We therefore want to follow this trace of the trace, to take as constitutive for a renewed reflection on religion the very fact of its return, its re-presentation, its calling to us with a voice that we are sure we have heard before. . . . On the one hand, the robust presence in our popular culture of the return of the religious (as a need, in the new vitality of churches and sects, and in the search for different doctrines and practices, the 'fashion' for Eastern religions and so forth) is motivated above all by the sense of impending global threats that appear quite new and without precedent in the history of humanity. It began immediately after the Second World War with the fear of possible atomic war, and now that the new state of international relations makes this threat seem less imminent, there is a growing fear of an uncontrolled proliferation of these same weapons, and more generally an anxiety in the face of the risks to the ecology of the planet, not to mention those associated with the new possibilities of genetic engineering. A no less widespread fear, at least among advanced societies, is that of losing the meaning of existence, of that true and profound boredom which seems inevitably to accompany consumerism. It is above all the radicality of these risks, which seem to threaten the existence of the species and its very 'essence' (it is possible now to modify the genetic code), that evokes and renders contemporary once again that 'too extreme a hypothesis' which for Nietzsche was God. Even that form of the return of the religious expressed in the often violent search for and affirmation of local, ethnic and tribal identities may in the majority of cases be traced back to a rejection of modernization as destructive of the authentic roots of existence.*
A lesson from suicide attackers throughout history: you cannot threaten another people's identity, the "authentic roots of [their] existence," and expect to succeed in your efforts. The threats Vattimo lists here apply to all of us, and especially "the profound boredom which seems inevitably to accompany consumerism" afflicts American, where only a spectacular opportunity at consumerism (the release of another Harry Potter book) seems able to stir us from our torpor and pique our interest. The more we press forward with our Western insistence that "modernization is the way!" (and we press that in a myriad of ways), the more we will be met with increasingly violent resistance. They all, it seems to me, stem from the same source, and that source is not "modernity," but neither is the cure either to bash modernity, nor to go deeper into it. We cannot so easily disentangle ourselves from the problems we have created for ourselves, nor so easily condemn any one problem as the one sin we need to set right.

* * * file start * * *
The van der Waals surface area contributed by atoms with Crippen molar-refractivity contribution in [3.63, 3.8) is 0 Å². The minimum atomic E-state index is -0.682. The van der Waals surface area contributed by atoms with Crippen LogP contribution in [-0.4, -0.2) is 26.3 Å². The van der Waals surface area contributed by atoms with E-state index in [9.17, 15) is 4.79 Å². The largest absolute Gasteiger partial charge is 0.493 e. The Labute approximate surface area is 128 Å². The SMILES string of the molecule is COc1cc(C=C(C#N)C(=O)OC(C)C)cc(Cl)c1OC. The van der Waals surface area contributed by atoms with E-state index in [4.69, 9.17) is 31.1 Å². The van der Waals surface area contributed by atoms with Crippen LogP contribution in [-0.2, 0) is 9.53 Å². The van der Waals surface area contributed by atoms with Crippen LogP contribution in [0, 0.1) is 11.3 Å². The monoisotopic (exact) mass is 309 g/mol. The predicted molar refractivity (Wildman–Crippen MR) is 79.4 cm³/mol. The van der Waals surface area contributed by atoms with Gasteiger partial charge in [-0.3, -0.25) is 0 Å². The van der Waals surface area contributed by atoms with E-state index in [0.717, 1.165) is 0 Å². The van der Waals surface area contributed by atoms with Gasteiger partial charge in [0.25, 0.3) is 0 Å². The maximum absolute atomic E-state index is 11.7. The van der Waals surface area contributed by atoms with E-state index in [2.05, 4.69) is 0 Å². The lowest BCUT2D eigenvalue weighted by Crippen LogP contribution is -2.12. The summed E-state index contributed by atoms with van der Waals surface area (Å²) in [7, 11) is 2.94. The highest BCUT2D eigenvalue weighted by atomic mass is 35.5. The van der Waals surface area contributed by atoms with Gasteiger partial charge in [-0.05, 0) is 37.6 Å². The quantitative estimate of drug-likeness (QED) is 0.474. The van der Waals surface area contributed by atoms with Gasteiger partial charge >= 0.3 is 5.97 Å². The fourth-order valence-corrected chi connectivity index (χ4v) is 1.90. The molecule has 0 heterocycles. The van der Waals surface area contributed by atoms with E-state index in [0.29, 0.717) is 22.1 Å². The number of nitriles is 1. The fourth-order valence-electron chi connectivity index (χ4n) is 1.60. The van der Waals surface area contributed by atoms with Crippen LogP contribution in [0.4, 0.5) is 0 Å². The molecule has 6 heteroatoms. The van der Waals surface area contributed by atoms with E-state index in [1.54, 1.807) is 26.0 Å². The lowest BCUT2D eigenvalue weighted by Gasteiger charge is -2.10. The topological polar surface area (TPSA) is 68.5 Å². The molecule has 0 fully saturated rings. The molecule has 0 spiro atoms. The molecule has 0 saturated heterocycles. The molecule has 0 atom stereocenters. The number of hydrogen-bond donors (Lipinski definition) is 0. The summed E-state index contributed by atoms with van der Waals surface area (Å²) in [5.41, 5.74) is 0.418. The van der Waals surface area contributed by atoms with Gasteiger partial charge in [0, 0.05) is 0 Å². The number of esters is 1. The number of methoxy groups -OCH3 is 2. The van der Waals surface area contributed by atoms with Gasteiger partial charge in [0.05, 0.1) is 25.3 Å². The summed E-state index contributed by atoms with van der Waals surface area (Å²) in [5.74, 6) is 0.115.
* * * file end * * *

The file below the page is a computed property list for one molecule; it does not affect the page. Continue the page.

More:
The situation we find ourselves in is an historical one, as well as a philosophical and theological one. Which should make us at least wonder what we are doing, and why.

*Gianni Vattimo, "The Trace of the Trace," Religion, ed. Jacques Derrida and Gianni Vattimo (Stanford University Press, Stanford, 1996), pp. 80-81.

Follow the Money

Seymour Hersh:

What I write is, ‘Are you kidding?’ What I write is that they simply went off the record, off the books on it. In other words, rather than deal with the C.I.A. and money that was appropriated by Congress, they took money -- I can’t -- I don't know from where, one guess would be Iraqi oil money, which we had control of. They took money that had not been appropriated by Congress and put it to work using retired intelligence people and other probably retired military people and others to help generate votes for Allawi. Allawi was running at, oh, 3% or even lower in other polls. 3% during the year. And he improved at the end, because, among other things, the Saudis and the Brits were doing an awful lot right before the election to support him, but nonetheless, in the election, he got 14% or 15%, which was much more than anybody expected.

Ecclesiastes was right

There is nothing new under the sun.

NPR this morning ran several interesting stories. One pointed out that "suicide attacks" go back at least to the "Jews" of first century Judea (Palestine), who would slit the throats of Roman soldiers, knowing they themselves would be killed immediately by other Roman soldiers. It is almost always, as the story points out, the response of the occupied against the force of the occupiers. And while it didn't work against the Romans, it did work once before, against the U.S., when Reagan withdrew U.S. troops from Lebanon after a Marine barracks was attacked.

And then there is the matter of how the British and Londoners were prepared for terrorist attacks. This is part of the explanation for why the British response was not the reflexive "Let's get 'em!" response of America. Get 'em? Get who? And why? And with what results, or consequences? The British seem particularly interested in that question, which makes me wonder just how peculiarly "American" the American response to 9/11 actually was. So far Spain has not declared war on anyone, either.

And lastly, there was this discussion with Stanley Carnow about the death of Gen. William Westmoreland, and Vietnam. What particularly caught my attention was that Westmoreland, and LBJ, Nixon, many American military leaders, per Carnow, all insisted that military might would prevail against the "little brown men in black pajamas." As Carnow points out, we dropped more bombs in Vietnam than in World War II, convinced that we would reach a "breaking point" for the North Vietnamese, that we could raise the cost beyond which our enemy would not go. Ironically, we were the country with a breaking point, as the North Vietnamese were willing to take whatever losses it had to sustain, in order to prevail.